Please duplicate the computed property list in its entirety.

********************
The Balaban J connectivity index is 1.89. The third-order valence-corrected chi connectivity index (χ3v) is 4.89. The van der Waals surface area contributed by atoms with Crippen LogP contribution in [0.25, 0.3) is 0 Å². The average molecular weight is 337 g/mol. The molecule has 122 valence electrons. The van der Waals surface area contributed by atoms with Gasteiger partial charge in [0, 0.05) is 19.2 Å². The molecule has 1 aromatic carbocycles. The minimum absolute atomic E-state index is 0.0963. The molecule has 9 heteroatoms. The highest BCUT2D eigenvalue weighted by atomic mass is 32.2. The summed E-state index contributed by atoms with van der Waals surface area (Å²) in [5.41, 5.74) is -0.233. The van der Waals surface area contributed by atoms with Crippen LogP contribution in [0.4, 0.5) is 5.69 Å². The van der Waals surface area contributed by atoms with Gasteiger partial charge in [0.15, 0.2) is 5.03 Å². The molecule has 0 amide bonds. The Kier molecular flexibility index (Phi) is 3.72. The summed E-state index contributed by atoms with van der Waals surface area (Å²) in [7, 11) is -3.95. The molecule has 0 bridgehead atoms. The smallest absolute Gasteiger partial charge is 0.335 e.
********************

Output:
The Balaban J connectivity index is 1.89. The third-order valence-corrected chi connectivity index (χ3v) is 4.89. The van der Waals surface area contributed by atoms with Crippen LogP contribution in [0.25, 0.3) is 0 Å². The average molecular weight is 337 g/mol. The molecule has 122 valence electrons. The van der Waals surface area contributed by atoms with Gasteiger partial charge in [0, 0.05) is 19.2 Å². The molecule has 1 aromatic carbocycles. The minimum absolute atomic E-state index is 0.0963. The molecule has 9 heteroatoms. The highest BCUT2D eigenvalue weighted by atomic mass is 32.2. The summed E-state index contributed by atoms with van der Waals surface area (Å²) in [5.41, 5.74) is -0.233. The van der Waals surface area contributed by atoms with Crippen LogP contribution in [0.4, 0.5) is 5.69 Å². The van der Waals surface area contributed by atoms with Gasteiger partial charge in [0.15, 0.2) is 5.03 Å². The molecule has 0 amide bonds. The Kier molecular flexibility index (Phi) is 3.72. The summed E-state index contributed by atoms with van der Waals surface area (Å²) in [7, 11) is -3.95. The molecule has 0 bridgehead atoms. The smallest absolute Gasteiger partial charge is 0.335 e.